If you have ever wondered why some swimmers can challenge a fish to an awesome competition, while others cannot hold their breath long enough to pronounce the word “fish”, this article may be the most important article. that you have ever read.
Imagine swimming faster for longer because you learned a simple exercise that you can easily do during your workout. This is my goal with this article.
There are three things in swimming that affect your oxygen levels. They are:
It may not look like your usual factors. Let’s take a look at them.
Swimming technique It is important that your swimming technique is correct. If you are ineffective you do so many stitches and have a messy style that you will quickly lose your breath. On the other hand, if your technique is gentle, balanced and controlled, you can easily manage your oxygen level. This is an example:
Last week I challenged my swimmers to swim as long as they could without breathing. You will never believe what happened next.
Of the 18 swimmers who tried, only 3 managed to reach 50 meters. The other fifteen did not exceed 30 meters. How can there be such a landing?
The difference was in his style.
Swimmers who reached 50 meters were able to reduce their kick (which uses most of their oxygen), stay balanced in the water, and sit high in the water. Others did the opposite of these things.
Lung capacity to take in more oxygen with each breath, it stands to reason that the higher your lung capacity, the more oxygen you can get.
My favorite exercise for increasing lung capacity is swimming to control breathing. This is when you inhale all of the X shots on every turn. Stick with me on this one as it can have a huge impact on swimming.
For example, if you swim 200m in a 50m pool, try to breathe every 3 strokes in the first round, every 5 strokes in the second round, every 3 strokes in the third, and every 7 strokes in the last round. If you are new to this area it can be difficult to get 7 results so it will take some practice.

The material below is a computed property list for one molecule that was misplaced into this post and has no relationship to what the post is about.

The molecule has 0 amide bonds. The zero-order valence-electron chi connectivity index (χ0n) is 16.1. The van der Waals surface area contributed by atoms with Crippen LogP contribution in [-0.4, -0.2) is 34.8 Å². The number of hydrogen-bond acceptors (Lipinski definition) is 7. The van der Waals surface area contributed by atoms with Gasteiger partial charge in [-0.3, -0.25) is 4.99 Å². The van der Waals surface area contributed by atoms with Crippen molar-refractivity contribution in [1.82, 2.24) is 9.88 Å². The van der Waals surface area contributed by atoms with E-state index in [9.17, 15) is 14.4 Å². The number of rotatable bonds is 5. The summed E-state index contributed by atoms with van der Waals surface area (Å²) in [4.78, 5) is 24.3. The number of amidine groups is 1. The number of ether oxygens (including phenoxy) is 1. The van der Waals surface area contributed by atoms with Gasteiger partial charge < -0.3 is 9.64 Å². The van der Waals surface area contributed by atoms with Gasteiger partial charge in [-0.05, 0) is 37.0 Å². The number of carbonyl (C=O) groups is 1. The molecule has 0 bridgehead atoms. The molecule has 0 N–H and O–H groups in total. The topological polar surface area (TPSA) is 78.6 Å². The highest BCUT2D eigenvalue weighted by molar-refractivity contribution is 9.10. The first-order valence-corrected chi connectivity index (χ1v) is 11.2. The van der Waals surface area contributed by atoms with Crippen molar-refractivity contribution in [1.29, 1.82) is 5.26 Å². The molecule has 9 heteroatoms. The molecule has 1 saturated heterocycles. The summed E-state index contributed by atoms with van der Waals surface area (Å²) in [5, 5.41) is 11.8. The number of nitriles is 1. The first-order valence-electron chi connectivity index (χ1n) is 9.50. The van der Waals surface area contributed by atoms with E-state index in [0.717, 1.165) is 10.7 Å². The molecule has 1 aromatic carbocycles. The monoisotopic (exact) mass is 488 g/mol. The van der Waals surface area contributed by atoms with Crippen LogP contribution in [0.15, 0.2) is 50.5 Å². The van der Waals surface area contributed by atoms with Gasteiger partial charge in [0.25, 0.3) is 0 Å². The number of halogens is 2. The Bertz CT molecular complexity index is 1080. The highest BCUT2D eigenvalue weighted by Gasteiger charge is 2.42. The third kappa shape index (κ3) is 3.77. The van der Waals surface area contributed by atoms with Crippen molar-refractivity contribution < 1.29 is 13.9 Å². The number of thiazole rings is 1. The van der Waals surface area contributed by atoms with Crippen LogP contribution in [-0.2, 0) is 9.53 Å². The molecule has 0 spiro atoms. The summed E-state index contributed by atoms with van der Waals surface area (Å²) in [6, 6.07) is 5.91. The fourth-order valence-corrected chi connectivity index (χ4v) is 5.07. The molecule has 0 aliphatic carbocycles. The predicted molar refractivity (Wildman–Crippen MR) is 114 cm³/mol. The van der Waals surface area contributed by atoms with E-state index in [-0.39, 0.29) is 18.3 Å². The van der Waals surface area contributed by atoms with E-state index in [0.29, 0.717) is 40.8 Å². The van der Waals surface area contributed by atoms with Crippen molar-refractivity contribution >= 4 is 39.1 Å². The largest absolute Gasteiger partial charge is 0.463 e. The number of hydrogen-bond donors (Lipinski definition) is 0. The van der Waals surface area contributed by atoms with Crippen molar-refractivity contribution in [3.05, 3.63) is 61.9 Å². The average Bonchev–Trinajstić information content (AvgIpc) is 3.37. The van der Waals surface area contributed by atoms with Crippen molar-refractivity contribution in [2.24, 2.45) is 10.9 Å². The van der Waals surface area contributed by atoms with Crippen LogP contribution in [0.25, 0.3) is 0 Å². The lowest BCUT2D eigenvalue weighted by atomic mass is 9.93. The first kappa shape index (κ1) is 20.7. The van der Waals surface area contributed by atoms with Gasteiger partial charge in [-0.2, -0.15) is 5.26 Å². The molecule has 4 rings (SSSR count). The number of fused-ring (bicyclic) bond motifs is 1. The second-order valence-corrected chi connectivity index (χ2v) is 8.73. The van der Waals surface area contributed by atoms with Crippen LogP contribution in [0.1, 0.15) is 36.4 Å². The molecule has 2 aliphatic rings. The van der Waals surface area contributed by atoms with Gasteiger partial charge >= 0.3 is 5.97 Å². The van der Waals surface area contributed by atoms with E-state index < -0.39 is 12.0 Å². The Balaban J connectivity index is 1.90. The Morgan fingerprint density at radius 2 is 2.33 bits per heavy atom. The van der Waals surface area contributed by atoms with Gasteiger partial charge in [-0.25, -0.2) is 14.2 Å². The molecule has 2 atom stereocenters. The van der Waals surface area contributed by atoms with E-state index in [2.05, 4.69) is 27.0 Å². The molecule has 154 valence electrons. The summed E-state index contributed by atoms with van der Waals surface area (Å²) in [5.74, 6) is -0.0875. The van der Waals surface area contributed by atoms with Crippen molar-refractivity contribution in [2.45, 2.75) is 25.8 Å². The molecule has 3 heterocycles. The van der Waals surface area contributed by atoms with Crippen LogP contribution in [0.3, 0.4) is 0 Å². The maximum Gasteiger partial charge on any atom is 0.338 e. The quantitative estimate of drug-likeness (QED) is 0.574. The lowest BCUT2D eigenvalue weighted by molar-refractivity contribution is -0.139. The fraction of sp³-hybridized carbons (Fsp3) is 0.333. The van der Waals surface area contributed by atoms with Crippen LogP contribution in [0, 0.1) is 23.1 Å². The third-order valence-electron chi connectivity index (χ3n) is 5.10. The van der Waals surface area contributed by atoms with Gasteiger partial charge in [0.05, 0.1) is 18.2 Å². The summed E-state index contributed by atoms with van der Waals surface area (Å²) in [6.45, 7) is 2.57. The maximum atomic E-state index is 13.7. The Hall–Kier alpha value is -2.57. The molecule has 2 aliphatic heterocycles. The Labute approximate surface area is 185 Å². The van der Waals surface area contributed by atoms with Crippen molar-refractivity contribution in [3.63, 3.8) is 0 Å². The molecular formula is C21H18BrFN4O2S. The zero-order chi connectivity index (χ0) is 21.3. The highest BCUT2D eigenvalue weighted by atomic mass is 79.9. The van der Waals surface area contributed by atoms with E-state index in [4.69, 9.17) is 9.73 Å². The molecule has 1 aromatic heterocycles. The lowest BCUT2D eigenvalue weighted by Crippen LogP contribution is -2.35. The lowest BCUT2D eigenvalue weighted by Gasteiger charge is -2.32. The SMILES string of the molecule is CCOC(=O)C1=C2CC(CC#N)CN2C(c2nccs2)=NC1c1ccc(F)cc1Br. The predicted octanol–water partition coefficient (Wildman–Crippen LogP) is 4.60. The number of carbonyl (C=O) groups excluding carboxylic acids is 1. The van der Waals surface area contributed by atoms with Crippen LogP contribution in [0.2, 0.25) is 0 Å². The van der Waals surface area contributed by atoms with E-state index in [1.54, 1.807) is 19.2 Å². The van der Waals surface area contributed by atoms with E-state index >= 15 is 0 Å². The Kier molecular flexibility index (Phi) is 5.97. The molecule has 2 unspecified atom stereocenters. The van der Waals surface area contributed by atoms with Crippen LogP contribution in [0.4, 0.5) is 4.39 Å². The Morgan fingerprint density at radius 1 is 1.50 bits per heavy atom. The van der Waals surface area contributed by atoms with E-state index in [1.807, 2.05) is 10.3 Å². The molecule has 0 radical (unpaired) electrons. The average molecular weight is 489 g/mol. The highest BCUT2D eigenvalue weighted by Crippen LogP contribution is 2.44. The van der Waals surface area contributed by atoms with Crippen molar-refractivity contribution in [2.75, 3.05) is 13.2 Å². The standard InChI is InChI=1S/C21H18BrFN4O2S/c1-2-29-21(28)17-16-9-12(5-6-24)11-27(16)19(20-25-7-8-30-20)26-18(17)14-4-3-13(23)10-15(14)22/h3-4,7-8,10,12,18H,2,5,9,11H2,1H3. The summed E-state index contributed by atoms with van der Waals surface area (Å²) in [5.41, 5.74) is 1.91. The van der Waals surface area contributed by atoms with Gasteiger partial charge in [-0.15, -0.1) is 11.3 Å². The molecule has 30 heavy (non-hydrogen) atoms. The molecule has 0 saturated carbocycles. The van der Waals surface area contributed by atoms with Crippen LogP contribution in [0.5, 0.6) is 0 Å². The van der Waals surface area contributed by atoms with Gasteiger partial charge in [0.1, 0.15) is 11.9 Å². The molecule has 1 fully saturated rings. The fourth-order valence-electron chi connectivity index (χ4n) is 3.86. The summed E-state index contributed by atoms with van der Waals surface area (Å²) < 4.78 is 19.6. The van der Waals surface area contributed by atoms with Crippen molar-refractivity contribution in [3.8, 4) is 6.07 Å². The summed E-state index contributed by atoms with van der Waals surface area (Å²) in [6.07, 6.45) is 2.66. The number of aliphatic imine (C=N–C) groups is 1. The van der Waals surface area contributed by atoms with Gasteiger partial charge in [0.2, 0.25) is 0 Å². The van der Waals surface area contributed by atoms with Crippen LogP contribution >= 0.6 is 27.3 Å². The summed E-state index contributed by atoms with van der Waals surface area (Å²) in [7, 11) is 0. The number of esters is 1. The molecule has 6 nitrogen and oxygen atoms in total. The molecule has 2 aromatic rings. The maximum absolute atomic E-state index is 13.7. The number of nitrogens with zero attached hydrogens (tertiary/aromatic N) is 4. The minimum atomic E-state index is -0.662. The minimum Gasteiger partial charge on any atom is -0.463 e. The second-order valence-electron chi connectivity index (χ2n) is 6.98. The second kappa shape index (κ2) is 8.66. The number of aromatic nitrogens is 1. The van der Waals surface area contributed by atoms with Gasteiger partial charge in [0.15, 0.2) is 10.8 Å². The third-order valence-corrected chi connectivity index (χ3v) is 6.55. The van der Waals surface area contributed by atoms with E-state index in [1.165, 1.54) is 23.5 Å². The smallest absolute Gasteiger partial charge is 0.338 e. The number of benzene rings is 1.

Most swimmers can do is breathe every 11 or 12 strokes if they swim only 50 meters. Start by breathing every 5 movements to practice and increase as you feel more comfortable. Some of the swimming exercises that I have included in my effortless swimming exercises use this type of breath control.
Mental state plays an important role in swimming, although it is rarely discussed. It’s even healthier when it comes to controlling your breathing. As it is a mental battle when you run out of oxygen your lungs are crying out for your breath and anytime you feel like you might pass out. In fact, we give up long before we have to. We tell ourselves that we have to breathe or that we will not be able to move forward. That does not make sense.
I have found that we can usually push ourselves a lot more than we are allowed. The human body is an amazing thing. He won’t let anything happen to you when it comes to holding your breath.
Focus your mind on other things, “turn them off” so to speak. Enter your mind and relax while doing the breathing exercises.
Increasing your lung capacity means improving your technique, working on exercises to widen your lungs, and being able to control your mental state. Practice them and you’ll find yourself swimming longer distances with less effort. It’s an important part of swimming that I heard very well from Australian coach Les Nugent. Try the exercises on your next session or learn more about swimming style.